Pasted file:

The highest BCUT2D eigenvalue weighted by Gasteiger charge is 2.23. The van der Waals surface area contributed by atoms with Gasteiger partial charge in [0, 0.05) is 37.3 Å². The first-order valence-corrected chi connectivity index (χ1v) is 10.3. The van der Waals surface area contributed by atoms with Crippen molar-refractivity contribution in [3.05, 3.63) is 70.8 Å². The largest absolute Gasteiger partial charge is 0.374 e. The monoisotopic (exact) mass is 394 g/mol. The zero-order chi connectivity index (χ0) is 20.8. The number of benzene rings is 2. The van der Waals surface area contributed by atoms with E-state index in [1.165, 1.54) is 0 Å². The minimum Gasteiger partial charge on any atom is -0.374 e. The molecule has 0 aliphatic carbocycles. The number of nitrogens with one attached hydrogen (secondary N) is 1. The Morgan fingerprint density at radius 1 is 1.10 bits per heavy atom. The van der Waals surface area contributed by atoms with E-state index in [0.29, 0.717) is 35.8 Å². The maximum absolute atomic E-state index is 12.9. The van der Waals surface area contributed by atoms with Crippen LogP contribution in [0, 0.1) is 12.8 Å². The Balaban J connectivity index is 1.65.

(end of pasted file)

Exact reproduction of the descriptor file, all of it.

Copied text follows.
The highest BCUT2D eigenvalue weighted by Gasteiger charge is 2.23. The van der Waals surface area contributed by atoms with Gasteiger partial charge in [0, 0.05) is 37.3 Å². The first-order valence-corrected chi connectivity index (χ1v) is 10.3. The van der Waals surface area contributed by atoms with Crippen molar-refractivity contribution in [3.05, 3.63) is 70.8 Å². The largest absolute Gasteiger partial charge is 0.374 e. The monoisotopic (exact) mass is 394 g/mol. The zero-order chi connectivity index (χ0) is 20.8. The number of benzene rings is 2. The van der Waals surface area contributed by atoms with E-state index in [1.165, 1.54) is 0 Å². The minimum Gasteiger partial charge on any atom is -0.374 e. The molecule has 0 aliphatic carbocycles. The number of nitrogens with one attached hydrogen (secondary N) is 1. The Morgan fingerprint density at radius 1 is 1.10 bits per heavy atom. The van der Waals surface area contributed by atoms with E-state index in [0.29, 0.717) is 35.8 Å². The maximum absolute atomic E-state index is 12.9. The van der Waals surface area contributed by atoms with Crippen LogP contribution in [0, 0.1) is 12.8 Å². The Balaban J connectivity index is 1.65.